Peers split in Lords debate on assisted dying

Chair of the commission Lord Falconer has failed in previous attempts to change the law on assisted suicide in ParliamentPA

Peers were split over the Assisted Dying Bill when it was debated for the first time in the House of Lords on Friday.

Having heard from more than 120 peers during the debate, they agreed to send the Bill to committee stage for further scrutiny.

Lord Falconer's Bill would allow doctors to prescribe lethal drugs to a patient with less than six months to live.

While the Prime Minister has said he is "not convinced" about assisted dying, he has supported the idea of a Commons debate on the issue.

But without government backing such a debate is unlikely to happen, meaning that the Bill will almost certainly not pass before the next election.

Lord Falconer opened the debate saying: "The current situation leaves the rich able to go to Switzerland, the majority reliant on amateur assistants, the compassionate treated like criminals and no safeguards in terms of undue pressure now".

Peers on both sides of the debate spoke from personal experience and testimonies from those who had contacted them.

Lord Dobs said: "I support the Bill, because I do not wish to deny other people something that I might want myself some day in future.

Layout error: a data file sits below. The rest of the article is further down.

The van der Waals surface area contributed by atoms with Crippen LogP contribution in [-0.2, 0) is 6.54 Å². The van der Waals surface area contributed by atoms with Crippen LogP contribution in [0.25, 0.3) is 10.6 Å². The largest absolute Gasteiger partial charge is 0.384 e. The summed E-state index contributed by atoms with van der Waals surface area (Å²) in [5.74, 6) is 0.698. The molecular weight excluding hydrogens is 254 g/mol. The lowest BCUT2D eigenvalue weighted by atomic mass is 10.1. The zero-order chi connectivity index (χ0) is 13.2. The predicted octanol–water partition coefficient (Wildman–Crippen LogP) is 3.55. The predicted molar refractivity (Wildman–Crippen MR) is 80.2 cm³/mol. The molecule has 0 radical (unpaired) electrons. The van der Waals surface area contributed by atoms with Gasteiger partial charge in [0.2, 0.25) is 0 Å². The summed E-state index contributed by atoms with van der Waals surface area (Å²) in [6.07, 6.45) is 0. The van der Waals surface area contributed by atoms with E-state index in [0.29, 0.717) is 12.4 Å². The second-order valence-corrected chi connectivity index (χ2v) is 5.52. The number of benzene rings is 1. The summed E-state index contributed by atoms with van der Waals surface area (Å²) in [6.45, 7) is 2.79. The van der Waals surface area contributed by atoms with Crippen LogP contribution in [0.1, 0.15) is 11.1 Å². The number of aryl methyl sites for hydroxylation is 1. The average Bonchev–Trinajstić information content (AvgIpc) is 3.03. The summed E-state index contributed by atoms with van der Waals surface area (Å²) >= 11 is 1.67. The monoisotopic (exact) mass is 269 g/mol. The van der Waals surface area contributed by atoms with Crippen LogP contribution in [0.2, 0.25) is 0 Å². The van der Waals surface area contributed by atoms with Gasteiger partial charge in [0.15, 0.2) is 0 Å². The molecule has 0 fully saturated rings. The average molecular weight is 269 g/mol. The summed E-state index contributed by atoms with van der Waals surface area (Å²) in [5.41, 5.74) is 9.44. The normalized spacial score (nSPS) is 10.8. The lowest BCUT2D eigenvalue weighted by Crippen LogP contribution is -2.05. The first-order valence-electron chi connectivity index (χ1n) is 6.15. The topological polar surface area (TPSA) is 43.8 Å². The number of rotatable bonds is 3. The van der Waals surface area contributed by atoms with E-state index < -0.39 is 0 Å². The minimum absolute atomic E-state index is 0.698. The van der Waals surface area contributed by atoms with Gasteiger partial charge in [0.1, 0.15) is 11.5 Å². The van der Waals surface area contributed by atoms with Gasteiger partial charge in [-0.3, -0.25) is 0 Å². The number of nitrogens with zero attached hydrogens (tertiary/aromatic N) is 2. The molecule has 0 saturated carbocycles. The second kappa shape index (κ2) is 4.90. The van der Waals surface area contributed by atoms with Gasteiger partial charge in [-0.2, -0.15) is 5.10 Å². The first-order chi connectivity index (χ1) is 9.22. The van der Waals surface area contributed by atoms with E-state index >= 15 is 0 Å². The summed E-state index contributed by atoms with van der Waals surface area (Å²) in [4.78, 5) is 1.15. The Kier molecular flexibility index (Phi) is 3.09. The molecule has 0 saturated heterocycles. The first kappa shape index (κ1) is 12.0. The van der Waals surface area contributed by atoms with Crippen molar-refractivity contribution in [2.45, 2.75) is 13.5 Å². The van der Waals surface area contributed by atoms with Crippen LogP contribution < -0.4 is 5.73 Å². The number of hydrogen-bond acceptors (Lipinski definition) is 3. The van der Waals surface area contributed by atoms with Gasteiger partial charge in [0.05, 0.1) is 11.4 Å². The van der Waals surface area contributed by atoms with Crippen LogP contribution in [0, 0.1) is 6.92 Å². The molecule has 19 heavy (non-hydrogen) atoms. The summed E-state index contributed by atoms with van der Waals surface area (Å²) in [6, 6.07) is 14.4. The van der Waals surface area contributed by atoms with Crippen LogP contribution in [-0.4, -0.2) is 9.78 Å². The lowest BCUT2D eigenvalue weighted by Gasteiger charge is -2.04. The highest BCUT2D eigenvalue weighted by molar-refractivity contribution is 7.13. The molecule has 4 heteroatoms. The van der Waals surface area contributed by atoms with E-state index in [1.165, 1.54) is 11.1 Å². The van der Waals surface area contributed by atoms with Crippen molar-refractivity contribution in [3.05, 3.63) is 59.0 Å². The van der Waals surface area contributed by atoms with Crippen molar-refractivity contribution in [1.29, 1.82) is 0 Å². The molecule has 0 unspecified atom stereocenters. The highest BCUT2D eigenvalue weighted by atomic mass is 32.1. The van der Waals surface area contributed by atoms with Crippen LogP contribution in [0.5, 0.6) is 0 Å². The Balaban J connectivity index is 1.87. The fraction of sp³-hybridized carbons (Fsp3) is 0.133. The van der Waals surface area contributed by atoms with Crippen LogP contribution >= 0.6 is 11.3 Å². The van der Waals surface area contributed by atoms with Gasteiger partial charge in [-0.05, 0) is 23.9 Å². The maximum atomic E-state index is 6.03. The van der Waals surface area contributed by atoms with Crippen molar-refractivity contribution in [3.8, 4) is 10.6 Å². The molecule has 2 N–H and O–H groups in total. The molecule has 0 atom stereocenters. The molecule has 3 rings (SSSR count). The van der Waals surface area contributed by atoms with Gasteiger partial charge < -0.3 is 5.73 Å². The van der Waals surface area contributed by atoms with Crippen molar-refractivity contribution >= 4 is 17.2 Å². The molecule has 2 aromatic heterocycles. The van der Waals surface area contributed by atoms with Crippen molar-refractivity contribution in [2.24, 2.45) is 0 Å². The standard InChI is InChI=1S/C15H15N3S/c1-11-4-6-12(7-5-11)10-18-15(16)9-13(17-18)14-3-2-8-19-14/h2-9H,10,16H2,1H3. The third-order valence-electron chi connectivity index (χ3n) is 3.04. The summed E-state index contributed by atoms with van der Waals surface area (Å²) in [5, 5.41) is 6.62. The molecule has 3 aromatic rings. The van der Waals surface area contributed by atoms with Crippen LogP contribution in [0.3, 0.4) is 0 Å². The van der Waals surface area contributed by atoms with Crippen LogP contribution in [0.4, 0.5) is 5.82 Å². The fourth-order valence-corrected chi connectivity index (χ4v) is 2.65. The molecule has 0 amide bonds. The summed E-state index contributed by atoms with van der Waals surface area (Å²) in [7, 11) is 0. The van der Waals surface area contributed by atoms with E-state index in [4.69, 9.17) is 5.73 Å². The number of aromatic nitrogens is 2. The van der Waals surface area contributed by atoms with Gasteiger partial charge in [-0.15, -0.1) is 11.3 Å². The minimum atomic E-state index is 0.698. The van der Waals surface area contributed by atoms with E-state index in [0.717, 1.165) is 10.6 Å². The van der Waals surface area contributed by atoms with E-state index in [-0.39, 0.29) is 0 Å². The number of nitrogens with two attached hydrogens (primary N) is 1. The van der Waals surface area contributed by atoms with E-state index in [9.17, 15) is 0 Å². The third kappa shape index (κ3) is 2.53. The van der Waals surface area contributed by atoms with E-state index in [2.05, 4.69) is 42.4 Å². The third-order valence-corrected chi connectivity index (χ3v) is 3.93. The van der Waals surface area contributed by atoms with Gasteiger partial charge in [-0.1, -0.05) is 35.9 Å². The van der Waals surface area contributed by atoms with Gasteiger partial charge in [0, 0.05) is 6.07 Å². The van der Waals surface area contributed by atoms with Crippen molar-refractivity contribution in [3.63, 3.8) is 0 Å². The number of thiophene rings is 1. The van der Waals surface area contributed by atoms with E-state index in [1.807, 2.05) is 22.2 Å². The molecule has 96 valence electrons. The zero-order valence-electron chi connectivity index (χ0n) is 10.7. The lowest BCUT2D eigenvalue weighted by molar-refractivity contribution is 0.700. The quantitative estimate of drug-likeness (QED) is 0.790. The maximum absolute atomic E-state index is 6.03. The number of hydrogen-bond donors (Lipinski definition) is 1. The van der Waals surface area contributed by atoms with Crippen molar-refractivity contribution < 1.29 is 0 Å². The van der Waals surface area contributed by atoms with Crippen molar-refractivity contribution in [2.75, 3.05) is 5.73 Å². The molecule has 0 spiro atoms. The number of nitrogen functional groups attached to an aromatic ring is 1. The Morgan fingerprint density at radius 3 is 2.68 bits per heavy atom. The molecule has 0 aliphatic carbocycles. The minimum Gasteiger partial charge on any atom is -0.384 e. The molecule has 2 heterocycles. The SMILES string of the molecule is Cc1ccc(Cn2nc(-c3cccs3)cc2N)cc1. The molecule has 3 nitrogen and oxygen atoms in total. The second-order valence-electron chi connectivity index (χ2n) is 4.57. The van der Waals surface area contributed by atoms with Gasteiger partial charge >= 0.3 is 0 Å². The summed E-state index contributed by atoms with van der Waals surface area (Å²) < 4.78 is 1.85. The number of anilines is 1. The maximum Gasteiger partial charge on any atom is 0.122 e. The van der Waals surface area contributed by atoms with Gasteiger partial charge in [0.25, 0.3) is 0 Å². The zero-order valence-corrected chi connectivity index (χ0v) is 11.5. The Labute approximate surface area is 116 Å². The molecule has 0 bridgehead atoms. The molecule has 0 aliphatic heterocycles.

"Some years ago, I went to see a friend of mine who had motor neurone disease. His whole family was there; he could no longer communicate, except on a keyboard, and he had assembled the family because they together wanted to ask me to support a change in the law. He died not long afterwards, but it was a heartfelt wish on his part. How could I say no to such a plea?"

However Baroness Campbell, speaking from her wheelchair with a respiratory aid, condemned the Bill which she said was about her and those like her who suffer from degenerative conditions.

She said: "The Bill purports to offer choice – the option of premature death instead of pain, suffering and disempowerment – but it is a false choice. It is that of the burglar who offers to mug you instead."

She later added: "The Bill has become a runaway train, and the more frightening because of that."

Former Conservative cabinet minister, Lord Tebbit said: "No one could dispute the good intentions of the Bill, but the road to hell is paved with good intentions.

"I noticed that the noble Baroness, Lady Greengross, referred several times to the 'right' that we all have to take our own lives. We do not have that right; we have only the capacity to do it."

The Archbishops of York and Canterbury are also opposed to the Bill.

In the debate the Archbishop of York John Sentamu said: "The present Bill is not about relieving pain or suffering; it makes that quite clear in its definition of a terminally ill patient to include those whose progressive illness can be relieved but not reversed.

"The Bill is about asserting a philosophy [...] – that is, the ancient Stoic philosophy that ending one's life in circumstances of distress is an assertion of human freedom."

The Rt Rev Dr Alan Wilson, the Bishop of Buckingham, and former Archbishop Lord Carey have broken away from the Church of England's official stance and supported the Bill.

Viscount Craigavon welcomed their divergence from what he described as an "apparent Orwellian consensus" in the Church of England.